Can a liberal arts degree pay off in the job market? Burning Glass Technologies and the American Enterprise Institute will hold an event Feb. 2 that shows these degrees can pay off, if graduates add the right skill sets.
Burning Glass and AEI have partnered on two studies that examine the job market value of the associate’s of arts degree (usually granted by community colleges) and the bachelor’s degree in liberal arts fields. Findings from both studies will be discussed during an event and panel discussion in Washington, which will be streamed live on the AEI website.
In “Saving the Associate’s of Arts Degree: How an AA Degree Can Become a Better Path to Labor Market Success,” Burning Glass CEO Matt Sigelman and AEI Visiting Scholar Mark Schneider find that graduates with associate’s of arts degrees make less in the job market than those who get an associate’s in a technical field. To be fair, the associate’s of arts is designed as a transfer degree for students who want to proceed on to a four-year college. But for those who do not transfer, there is little job market demand for the A.A. degree (only about 32,000 job postings specifically requested an A.A. degree in 2017). But the report identified a number of strategies to align liberal arts in the job market with labor market demands and add skills that enhance their value.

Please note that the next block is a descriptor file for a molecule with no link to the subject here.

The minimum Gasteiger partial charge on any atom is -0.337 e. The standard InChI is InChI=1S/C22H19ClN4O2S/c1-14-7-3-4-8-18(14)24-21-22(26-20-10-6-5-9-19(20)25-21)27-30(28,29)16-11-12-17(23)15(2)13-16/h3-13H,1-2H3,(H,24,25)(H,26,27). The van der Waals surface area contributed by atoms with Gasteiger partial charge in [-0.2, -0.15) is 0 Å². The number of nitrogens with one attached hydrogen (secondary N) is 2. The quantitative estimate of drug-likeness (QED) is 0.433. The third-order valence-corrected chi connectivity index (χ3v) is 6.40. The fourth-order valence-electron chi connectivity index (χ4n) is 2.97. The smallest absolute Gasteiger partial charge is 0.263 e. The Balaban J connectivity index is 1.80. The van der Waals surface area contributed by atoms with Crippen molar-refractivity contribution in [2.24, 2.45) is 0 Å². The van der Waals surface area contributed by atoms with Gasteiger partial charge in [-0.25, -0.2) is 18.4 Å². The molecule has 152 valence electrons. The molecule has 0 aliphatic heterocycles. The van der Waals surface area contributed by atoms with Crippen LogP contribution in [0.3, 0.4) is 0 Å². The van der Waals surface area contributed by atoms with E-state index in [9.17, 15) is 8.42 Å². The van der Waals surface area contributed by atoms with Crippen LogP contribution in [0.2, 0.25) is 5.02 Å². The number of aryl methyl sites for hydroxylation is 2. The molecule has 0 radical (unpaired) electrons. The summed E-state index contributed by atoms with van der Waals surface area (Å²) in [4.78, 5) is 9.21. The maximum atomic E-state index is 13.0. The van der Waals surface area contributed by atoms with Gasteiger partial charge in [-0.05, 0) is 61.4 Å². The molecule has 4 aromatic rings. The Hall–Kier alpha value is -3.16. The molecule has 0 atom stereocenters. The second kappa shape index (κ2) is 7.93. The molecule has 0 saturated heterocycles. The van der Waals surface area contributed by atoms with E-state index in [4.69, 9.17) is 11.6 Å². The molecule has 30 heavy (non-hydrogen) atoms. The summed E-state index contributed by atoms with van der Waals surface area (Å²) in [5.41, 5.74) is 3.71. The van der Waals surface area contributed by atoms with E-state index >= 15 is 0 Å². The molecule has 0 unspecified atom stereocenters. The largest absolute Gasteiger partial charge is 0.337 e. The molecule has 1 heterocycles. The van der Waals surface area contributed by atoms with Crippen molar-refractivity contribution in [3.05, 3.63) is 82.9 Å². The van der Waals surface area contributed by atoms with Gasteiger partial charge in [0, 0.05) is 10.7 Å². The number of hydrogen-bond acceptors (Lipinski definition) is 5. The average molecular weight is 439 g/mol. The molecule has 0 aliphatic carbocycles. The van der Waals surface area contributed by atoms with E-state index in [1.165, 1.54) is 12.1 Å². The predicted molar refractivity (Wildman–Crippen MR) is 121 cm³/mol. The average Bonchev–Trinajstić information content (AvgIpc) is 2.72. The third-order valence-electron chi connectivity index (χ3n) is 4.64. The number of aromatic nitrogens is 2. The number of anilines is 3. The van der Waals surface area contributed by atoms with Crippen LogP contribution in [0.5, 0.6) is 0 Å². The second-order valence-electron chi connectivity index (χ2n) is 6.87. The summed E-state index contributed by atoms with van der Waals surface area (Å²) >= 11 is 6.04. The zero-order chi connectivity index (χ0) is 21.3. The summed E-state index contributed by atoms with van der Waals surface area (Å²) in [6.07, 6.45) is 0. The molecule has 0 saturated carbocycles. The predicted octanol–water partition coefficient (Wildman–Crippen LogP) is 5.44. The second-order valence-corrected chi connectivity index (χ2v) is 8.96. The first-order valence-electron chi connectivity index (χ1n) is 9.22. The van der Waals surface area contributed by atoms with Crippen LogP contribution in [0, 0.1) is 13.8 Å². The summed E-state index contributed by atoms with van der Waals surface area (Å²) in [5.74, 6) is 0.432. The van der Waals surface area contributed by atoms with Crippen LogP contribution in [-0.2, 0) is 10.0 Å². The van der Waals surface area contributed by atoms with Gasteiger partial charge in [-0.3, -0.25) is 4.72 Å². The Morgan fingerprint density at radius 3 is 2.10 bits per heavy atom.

A preview of the upcoming followup study on the bachelor’s degree in liberal arts in the job market will also be given during the session.
The session will be streamed live on the AEI website at 9:15 a.m. ET Feb. 2. In addition, you can follow the discussion on social media with the hashtag #SavingtheLiberalArts. In addition to the discussion with Sigelman and Schneider, there will be a panel discussion on the implications of the report.
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